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Ducks Can Finalize Deal

With a victory over Stars in Game 5 today, franchise can go where it has never gone before, but players taking things one at a time.

May 03, 2003|Chris Foster | Times Staff Writer

This is so close, the Mighty Ducks can reach out and touch it.

They are drawn to the idea like a moth to a flame but are wary of being burned.

Western Conference finalists: The Mighty Ducks.

Uncharted waters. Watch out for icebergs.

With a victory today in Dallas, the Ducks will eliminate the Stars and advance to the conference finals for the first time in franchise history. They will have ousted the conference's top-seeded teams, having already swept second-seeded Detroit. They will have stunned the so-called experts. They will attract even electronic media gadflies.

You can almost hear the primal screams from the Duck dressing room.

"We just have to focus on the next game," captain Paul Kariya said. "Looking back on what we have done is something I will do this summer. We still have a step to take.

"At this time of year, certainly with all the emotional play we have had in games, it is important to keep your focus. The extra adrenaline you have in a game like this can help you. But you have to channel it in the right direction and not think too far ahead."

The Ducks prefer eye on the prize rather than head in the clouds.

As always, Coach Mike Babcock is leading the chorus. The Ducks may have a 3-1 lead in the best-of-seven series, but ...

"St. Louis was up 3-1 this season, Colorado was up 3-1 this season and they are both out of the playoffs," Babcock said. "[The Stars] are going to come at us today."

It would be surprising if the Stars did roll over and go paws up. After all, they haven't been dominated in this series, having lost three one-goal games, two in overtime.

Goalie Marty Turco has been solid, even if Duck goalie Jean-Sebastien Giguere has been better. The Stars have generated at least as many scoring chances as the Ducks. A tip here, a save there and it could have been Dallas trying to close out this series today.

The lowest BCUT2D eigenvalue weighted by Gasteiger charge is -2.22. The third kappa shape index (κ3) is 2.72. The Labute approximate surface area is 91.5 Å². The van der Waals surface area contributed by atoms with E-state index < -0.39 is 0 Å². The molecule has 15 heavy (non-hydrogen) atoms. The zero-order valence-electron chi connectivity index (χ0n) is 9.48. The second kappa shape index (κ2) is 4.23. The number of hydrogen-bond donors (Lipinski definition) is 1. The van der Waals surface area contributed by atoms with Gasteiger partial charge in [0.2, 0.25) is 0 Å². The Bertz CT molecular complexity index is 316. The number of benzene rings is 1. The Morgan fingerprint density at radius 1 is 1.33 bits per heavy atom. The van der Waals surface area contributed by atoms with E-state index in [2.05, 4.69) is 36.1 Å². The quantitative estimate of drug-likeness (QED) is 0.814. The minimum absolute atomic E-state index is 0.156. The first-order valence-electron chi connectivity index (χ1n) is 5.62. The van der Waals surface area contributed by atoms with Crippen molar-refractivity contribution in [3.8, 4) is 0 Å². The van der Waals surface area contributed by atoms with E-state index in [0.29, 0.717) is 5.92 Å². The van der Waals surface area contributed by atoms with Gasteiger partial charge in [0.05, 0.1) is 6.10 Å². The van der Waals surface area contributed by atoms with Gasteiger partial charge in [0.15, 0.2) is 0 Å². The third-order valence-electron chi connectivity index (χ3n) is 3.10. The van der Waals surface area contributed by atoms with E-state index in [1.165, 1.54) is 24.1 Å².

"We're still alive," center Mike Modano said after Wednesday's 1-0 loss in Game 4. "We have a couple of days to get our thoughts together and get some rest. We have to push hard Saturday. It's been said a million times, but that's what our focus has to be."

And a million times it has been said, by the Ducks, that this is the most important game of their season.

Yet, there are a few in the dressing room who know just how significant a moment is at hand.

Keith Carney, a 12-year veteran, reached the conference final as a bit player with Chicago in 1995. He has never returned.

Rob Niedermayer made it to the conference final and all the way to the Stanley Cup finals with Florida in 1996. He has played only 17 playoff games in the six seasons since.

For a poster boy to drive the point home, consider Marcel Dionne, who scored the third-most goals in NHL history, spent 18 seasons playing for Detroit, the Kings and the New York Rangers and never once made it as far as the conference finals.

The message can be clear to the youngsters in the Duck dressing room. Just climb up on Grandpa Carney's knee and listen.

"It has been, what, eight seasons?" Carney said. "It's a big deal getting to the conference finals. You never know when you are going to get your next chance to go back. You need to take advantage. That's the way you have to approach this."

The Stars' approach is different. Win three games in a row? No problem.

"I have no doubt we're going to pull it off," forward Claude Lemieux said. "When you are a Stanley Cup contender, at some point, you have to win three games in a row in the playoffs."

The Stars had seven streaks of three or more consecutive victories during the regular season. They won three in succession in closing out Edmonton in six games in the first round.

And all they need is one and the Ducks will be the ones fidgeting.

Or so goes the spin.

"The trick to win it is Game 5," right wing Scott Young said. "Win that, and then all that pressure is on them. All of it. They don't want a Game 6 because then they start thinking they have to win that one to win the series. That's what they don't want. If we win Game 5, and then if it goes to Game 7, it's anybody's series.

"Right now, they are supposed to win this series. It's all on them."

The Ducks are not ready to move on to Game 7 just yet. Winning three of the first four has been difficult enough.

They won Game 1 with a late goal to tie the score in regulation and the game-winner in the fifth overtime.

They won Game 2 with a game-winning goal in overtime after letting a 3-1 lead slip away.

After Dallas won Game 3, the teams sweated through 58 minutes of a scoreless game before Mike Leclerc scored.

"We'll look back on this when it's all over," said Giguere, who leads all playoff goalies with a 1.27 goals-against average and a .960 save percentage.

"We have worked really, really hard, but we haven't won anything yet."

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